Trump inauguration crowd
Photos taken at the National Mall show the crowds attending the inauguration ceremonies to swear in US President Donald Trump, left, on 20 January 2017 and Barack Obama, right, on 20 January 2009, in Washington, DC Reuters

President Donald Trump was said to be "directly involved" in the quest to find the staff member from the National Park Service (NPS) who retweeted a photo that compared the size of his inauguration crowd with that of his predecessor, Barack Obama.

On the day of Trump's inauguration, the photo on the official NPS account showed the crowd for Obama's event was bigger than that of Trump.

The retweet was taken down, but not after the image had gone viral around the world.

According to a report from CBS News, who cited emails about the exchange released through the Freedom of Information Act, Trump contacted acting NPS director Mike Reynolds about the tweet.

"This has become a very sensitive issue, especially since the President has gotten directly involved and contacted Acting Director Mike Reynolds concerned about one of the images that was retweeted," NPS chief of digital strategy Tim Cash wrote to NPS chief information security officer Shaun Cavanaugh on 21 January, according to CBS News.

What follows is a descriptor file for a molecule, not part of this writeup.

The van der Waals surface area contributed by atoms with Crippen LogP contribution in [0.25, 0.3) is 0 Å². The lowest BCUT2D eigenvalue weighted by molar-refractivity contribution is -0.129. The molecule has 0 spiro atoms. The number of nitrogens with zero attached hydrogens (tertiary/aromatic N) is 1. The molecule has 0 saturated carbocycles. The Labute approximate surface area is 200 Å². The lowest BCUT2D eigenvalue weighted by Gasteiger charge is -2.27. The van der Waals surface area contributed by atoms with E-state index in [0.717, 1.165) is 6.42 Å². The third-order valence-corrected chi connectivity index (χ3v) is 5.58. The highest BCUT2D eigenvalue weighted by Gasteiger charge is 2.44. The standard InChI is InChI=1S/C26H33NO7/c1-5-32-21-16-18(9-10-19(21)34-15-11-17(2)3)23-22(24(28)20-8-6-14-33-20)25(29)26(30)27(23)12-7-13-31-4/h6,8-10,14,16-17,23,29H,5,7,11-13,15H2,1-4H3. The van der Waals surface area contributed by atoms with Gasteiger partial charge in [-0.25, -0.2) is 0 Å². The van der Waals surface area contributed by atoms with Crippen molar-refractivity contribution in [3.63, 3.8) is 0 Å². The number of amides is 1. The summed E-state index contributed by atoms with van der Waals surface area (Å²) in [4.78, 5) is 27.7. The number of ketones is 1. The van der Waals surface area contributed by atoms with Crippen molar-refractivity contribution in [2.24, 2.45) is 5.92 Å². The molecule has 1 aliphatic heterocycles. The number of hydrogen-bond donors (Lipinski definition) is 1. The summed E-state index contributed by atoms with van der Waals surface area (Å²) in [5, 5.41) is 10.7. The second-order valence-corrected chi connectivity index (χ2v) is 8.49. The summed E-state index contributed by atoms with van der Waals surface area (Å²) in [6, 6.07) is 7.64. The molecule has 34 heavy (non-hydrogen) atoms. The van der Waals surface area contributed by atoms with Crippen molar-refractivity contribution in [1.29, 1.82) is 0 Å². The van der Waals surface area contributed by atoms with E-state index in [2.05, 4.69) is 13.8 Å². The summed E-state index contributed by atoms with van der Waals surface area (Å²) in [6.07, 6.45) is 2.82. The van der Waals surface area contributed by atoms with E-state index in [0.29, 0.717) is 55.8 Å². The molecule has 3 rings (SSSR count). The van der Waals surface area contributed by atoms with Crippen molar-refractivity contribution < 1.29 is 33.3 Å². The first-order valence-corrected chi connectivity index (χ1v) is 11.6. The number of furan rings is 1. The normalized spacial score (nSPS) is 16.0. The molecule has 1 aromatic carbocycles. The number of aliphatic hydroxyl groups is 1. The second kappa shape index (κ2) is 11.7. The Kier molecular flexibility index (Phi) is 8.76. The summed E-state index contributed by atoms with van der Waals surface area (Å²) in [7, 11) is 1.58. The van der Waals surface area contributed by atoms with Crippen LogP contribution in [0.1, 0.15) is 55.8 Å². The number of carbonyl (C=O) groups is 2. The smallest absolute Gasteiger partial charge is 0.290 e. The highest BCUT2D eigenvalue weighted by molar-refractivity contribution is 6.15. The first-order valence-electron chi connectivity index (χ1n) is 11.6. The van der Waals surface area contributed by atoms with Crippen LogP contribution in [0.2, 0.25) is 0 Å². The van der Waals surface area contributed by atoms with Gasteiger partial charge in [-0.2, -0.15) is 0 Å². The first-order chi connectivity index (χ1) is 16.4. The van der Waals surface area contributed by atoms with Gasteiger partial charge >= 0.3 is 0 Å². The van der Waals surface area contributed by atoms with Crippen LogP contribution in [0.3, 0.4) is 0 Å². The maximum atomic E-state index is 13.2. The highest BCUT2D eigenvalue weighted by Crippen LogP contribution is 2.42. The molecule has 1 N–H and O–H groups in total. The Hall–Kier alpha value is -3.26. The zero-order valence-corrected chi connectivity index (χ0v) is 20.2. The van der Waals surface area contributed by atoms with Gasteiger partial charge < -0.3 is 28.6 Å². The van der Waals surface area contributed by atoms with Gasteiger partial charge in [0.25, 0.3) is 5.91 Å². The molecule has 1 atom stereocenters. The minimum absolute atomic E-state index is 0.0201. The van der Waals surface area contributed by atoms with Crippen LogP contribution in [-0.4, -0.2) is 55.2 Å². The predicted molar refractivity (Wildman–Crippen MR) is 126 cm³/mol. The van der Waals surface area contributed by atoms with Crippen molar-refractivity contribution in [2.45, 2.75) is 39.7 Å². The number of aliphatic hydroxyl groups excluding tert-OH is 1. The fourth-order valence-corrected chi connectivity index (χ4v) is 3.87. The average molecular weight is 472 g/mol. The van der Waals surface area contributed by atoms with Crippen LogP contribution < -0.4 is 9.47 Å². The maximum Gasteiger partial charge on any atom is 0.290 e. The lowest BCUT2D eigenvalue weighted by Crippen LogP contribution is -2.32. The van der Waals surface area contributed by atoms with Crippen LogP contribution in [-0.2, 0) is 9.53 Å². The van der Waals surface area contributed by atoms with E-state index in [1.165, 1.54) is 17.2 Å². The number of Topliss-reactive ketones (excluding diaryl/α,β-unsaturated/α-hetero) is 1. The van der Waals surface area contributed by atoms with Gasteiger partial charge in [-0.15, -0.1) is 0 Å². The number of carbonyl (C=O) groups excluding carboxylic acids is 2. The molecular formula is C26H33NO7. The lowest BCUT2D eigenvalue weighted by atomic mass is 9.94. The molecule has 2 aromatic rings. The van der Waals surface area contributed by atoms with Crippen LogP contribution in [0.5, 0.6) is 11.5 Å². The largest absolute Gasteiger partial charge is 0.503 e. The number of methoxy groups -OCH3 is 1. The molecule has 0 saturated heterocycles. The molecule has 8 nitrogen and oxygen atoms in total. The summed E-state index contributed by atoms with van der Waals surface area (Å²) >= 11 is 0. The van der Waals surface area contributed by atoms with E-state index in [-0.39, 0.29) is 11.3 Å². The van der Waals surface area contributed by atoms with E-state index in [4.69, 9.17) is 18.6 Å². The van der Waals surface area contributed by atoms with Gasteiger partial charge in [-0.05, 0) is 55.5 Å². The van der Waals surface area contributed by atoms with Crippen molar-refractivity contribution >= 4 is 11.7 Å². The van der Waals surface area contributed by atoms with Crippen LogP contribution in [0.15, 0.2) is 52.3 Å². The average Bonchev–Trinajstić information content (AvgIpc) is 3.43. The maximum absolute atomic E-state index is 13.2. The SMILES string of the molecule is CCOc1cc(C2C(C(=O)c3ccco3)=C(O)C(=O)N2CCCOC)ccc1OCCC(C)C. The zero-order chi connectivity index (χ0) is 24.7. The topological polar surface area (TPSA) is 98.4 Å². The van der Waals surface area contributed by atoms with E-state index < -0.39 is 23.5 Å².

The Washington Post reported the contact between Trump and Reynolds in January, but neither the NPS or the White House confirmed it.

Trump claimed on several occasions that his inauguration had the largest crowd in US history.

Trump's press secretary, Sean Spicer told reporters that Trump drew "the largest audience ever to witness an inauguration, period, both in person and around the globe."

This was then described by senior adviser to Trump Kellyanne Conway as providing the media with "alternative facts".

Trump said that the media's reports on his crowd size was an effort to "demean" him.